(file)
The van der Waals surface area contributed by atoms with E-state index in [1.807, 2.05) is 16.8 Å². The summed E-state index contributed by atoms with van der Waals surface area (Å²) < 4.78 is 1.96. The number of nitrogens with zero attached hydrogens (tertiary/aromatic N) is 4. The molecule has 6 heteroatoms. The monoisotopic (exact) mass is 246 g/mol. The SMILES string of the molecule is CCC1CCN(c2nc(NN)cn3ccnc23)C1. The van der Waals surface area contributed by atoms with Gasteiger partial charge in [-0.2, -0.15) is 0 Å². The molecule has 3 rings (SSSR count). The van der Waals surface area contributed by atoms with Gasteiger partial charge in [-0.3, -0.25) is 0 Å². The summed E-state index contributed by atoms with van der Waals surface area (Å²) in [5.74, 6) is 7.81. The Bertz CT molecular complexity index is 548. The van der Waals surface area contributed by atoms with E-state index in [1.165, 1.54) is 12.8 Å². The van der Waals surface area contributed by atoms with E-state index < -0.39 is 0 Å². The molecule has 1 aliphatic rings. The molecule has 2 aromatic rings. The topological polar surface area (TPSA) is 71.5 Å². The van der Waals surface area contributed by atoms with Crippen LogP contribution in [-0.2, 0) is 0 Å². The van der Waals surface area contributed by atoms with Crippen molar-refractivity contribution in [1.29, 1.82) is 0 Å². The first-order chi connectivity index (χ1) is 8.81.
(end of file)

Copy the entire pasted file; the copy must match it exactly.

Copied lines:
The van der Waals surface area contributed by atoms with E-state index in [1.807, 2.05) is 16.8 Å². The summed E-state index contributed by atoms with van der Waals surface area (Å²) < 4.78 is 1.96. The number of nitrogens with zero attached hydrogens (tertiary/aromatic N) is 4. The molecule has 6 heteroatoms. The monoisotopic (exact) mass is 246 g/mol. The SMILES string of the molecule is CCC1CCN(c2nc(NN)cn3ccnc23)C1. The van der Waals surface area contributed by atoms with Gasteiger partial charge in [-0.2, -0.15) is 0 Å². The molecule has 3 rings (SSSR count). The van der Waals surface area contributed by atoms with Gasteiger partial charge in [-0.3, -0.25) is 0 Å². The summed E-state index contributed by atoms with van der Waals surface area (Å²) in [5.74, 6) is 7.81. The Bertz CT molecular complexity index is 548. The van der Waals surface area contributed by atoms with E-state index in [1.165, 1.54) is 12.8 Å². The van der Waals surface area contributed by atoms with E-state index < -0.39 is 0 Å². The molecule has 1 aliphatic rings. The molecule has 2 aromatic rings. The topological polar surface area (TPSA) is 71.5 Å². The van der Waals surface area contributed by atoms with Crippen LogP contribution in [-0.2, 0) is 0 Å². The van der Waals surface area contributed by atoms with Crippen molar-refractivity contribution in [1.29, 1.82) is 0 Å². The first-order chi connectivity index (χ1) is 8.81.